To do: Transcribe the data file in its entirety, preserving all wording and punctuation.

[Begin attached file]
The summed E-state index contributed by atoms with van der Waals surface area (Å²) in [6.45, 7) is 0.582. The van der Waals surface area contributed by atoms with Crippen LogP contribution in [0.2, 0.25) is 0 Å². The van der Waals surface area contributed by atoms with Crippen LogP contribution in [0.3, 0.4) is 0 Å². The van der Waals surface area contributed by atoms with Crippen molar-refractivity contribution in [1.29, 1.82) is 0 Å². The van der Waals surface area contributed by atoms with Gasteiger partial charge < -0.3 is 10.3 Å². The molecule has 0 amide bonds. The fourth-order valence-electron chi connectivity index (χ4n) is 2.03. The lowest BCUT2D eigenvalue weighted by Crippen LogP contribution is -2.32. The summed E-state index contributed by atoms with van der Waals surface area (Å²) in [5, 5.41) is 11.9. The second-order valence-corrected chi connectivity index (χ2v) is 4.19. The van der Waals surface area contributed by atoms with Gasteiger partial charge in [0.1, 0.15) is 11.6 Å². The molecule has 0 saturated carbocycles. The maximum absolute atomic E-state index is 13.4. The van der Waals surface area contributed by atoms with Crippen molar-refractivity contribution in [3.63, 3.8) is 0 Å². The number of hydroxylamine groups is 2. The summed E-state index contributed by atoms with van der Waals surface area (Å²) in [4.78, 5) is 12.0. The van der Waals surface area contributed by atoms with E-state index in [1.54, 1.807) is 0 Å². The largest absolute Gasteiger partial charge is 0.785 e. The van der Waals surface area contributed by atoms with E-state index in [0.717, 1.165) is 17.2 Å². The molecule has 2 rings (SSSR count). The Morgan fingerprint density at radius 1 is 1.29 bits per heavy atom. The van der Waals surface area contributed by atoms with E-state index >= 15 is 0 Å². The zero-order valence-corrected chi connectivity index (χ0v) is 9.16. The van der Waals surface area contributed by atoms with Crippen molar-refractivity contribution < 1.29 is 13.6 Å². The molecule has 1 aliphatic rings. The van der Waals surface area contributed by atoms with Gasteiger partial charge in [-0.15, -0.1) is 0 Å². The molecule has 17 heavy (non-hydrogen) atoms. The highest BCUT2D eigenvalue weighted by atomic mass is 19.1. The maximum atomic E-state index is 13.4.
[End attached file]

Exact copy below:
The summed E-state index contributed by atoms with van der Waals surface area (Å²) in [6.45, 7) is 0.582. The van der Waals surface area contributed by atoms with Crippen LogP contribution in [0.2, 0.25) is 0 Å². The van der Waals surface area contributed by atoms with Crippen LogP contribution in [0.3, 0.4) is 0 Å². The van der Waals surface area contributed by atoms with Crippen molar-refractivity contribution in [1.29, 1.82) is 0 Å². The van der Waals surface area contributed by atoms with Gasteiger partial charge < -0.3 is 10.3 Å². The molecule has 0 amide bonds. The fourth-order valence-electron chi connectivity index (χ4n) is 2.03. The lowest BCUT2D eigenvalue weighted by Crippen LogP contribution is -2.32. The summed E-state index contributed by atoms with van der Waals surface area (Å²) in [5, 5.41) is 11.9. The second-order valence-corrected chi connectivity index (χ2v) is 4.19. The van der Waals surface area contributed by atoms with Gasteiger partial charge in [0.1, 0.15) is 11.6 Å². The molecule has 0 saturated carbocycles. The maximum absolute atomic E-state index is 13.4. The van der Waals surface area contributed by atoms with Crippen molar-refractivity contribution in [3.63, 3.8) is 0 Å². The number of hydroxylamine groups is 2. The summed E-state index contributed by atoms with van der Waals surface area (Å²) in [4.78, 5) is 12.0. The van der Waals surface area contributed by atoms with E-state index in [1.54, 1.807) is 0 Å². The largest absolute Gasteiger partial charge is 0.785 e. The van der Waals surface area contributed by atoms with E-state index in [0.717, 1.165) is 17.2 Å². The molecule has 2 rings (SSSR count). The Morgan fingerprint density at radius 1 is 1.29 bits per heavy atom. The van der Waals surface area contributed by atoms with E-state index >= 15 is 0 Å². The zero-order valence-corrected chi connectivity index (χ0v) is 9.16. The van der Waals surface area contributed by atoms with Crippen molar-refractivity contribution < 1.29 is 13.6 Å². The molecule has 1 aliphatic rings. The van der Waals surface area contributed by atoms with Gasteiger partial charge in [-0.15, -0.1) is 0 Å². The molecule has 17 heavy (non-hydrogen) atoms. The highest BCUT2D eigenvalue weighted by atomic mass is 19.1. The maximum atomic E-state index is 13.4.